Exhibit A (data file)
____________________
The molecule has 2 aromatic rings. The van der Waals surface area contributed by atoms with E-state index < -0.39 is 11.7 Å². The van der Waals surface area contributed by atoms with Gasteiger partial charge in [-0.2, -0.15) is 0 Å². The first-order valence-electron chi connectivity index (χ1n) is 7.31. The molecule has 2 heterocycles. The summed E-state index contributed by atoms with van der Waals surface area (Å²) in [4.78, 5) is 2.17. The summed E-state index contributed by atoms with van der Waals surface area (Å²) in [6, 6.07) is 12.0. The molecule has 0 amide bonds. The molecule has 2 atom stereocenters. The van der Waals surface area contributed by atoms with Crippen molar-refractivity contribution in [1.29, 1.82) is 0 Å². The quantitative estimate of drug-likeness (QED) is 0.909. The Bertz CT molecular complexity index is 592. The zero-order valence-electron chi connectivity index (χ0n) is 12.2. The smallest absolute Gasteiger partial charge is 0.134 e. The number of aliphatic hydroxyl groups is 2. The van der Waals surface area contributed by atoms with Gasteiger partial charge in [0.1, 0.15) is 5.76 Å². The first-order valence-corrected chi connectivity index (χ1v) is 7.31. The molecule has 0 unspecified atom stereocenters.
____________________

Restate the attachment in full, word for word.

The molecule has 2 aromatic rings. The van der Waals surface area contributed by atoms with E-state index < -0.39 is 11.7 Å². The van der Waals surface area contributed by atoms with Gasteiger partial charge in [-0.2, -0.15) is 0 Å². The first-order valence-electron chi connectivity index (χ1n) is 7.31. The molecule has 2 heterocycles. The summed E-state index contributed by atoms with van der Waals surface area (Å²) in [4.78, 5) is 2.17. The summed E-state index contributed by atoms with van der Waals surface area (Å²) in [6, 6.07) is 12.0. The molecule has 0 amide bonds. The molecule has 2 atom stereocenters. The van der Waals surface area contributed by atoms with Crippen molar-refractivity contribution in [1.29, 1.82) is 0 Å². The quantitative estimate of drug-likeness (QED) is 0.909. The Bertz CT molecular complexity index is 592. The zero-order valence-electron chi connectivity index (χ0n) is 12.2. The smallest absolute Gasteiger partial charge is 0.134 e. The number of aliphatic hydroxyl groups is 2. The van der Waals surface area contributed by atoms with Gasteiger partial charge in [0.1, 0.15) is 5.76 Å². The first-order valence-corrected chi connectivity index (χ1v) is 7.31. The molecule has 0 unspecified atom stereocenters.